Italian artist Giulio Paolini (b. 1940, lives and works in Turin) immerses us in elegant installations of canvases, windows, fragments of statuary and checkerboards – sometimes presented by 18th century footmen. Believing that every work of art embodies earlier traditions, Paolini pays tribute to artists such as Chardin, Lotto and Velazquez. His own face, hands and eyes reappear throughout the show, as he asks Hamlet’s question of the artist.
From To Be or Not to Be (1994–95) where canvases radiate across the floor into infinity to the existential drama of The Author Who Thought He Existed… (2013), Paolini takes us on an exhilarating journey through five decades of work exploring perception and creativity.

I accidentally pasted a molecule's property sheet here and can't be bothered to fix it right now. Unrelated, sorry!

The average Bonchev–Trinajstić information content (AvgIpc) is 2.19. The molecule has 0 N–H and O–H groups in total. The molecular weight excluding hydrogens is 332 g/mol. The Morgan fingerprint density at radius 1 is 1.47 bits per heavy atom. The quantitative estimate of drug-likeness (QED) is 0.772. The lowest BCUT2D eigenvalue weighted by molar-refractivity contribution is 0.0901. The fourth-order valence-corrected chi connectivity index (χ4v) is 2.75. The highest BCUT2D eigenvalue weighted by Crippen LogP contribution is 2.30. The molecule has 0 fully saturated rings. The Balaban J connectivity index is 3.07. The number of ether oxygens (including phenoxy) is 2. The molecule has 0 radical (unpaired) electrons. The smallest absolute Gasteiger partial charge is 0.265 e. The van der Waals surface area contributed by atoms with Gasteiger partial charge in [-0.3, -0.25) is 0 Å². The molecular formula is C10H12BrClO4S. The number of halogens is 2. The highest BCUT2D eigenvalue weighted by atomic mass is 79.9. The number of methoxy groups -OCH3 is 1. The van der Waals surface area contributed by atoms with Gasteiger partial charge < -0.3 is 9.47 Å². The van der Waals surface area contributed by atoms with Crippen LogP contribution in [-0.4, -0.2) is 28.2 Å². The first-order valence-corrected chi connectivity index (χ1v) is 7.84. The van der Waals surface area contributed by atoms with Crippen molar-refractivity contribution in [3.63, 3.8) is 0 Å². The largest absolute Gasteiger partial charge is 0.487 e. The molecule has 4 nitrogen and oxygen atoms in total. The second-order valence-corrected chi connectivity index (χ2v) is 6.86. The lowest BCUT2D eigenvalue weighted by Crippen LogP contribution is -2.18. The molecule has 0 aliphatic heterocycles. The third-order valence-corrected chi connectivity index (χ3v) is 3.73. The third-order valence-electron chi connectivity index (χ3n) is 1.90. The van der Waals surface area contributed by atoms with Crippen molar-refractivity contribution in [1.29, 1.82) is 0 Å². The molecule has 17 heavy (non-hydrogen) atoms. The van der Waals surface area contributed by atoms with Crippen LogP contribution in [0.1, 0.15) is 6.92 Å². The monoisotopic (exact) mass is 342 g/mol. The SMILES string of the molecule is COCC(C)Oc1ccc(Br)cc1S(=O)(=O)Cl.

Produced in collaboration with MACRO, Museo d’Arte Contemporanea Roma. Co-curated with Bartolomeo Pietromarchi.
With thanks for the generous support of Lisson Gallery, Marian Goodman Gallery and the Henry Moore Foundation.
Image credit: Alfa (Un autore senza nome) [Alpha (An Author without Name)] (detail) 2004, Mixed media, Collection of the artist / Courtesy Marian Goodman Gallery, New York © Giulio Paolini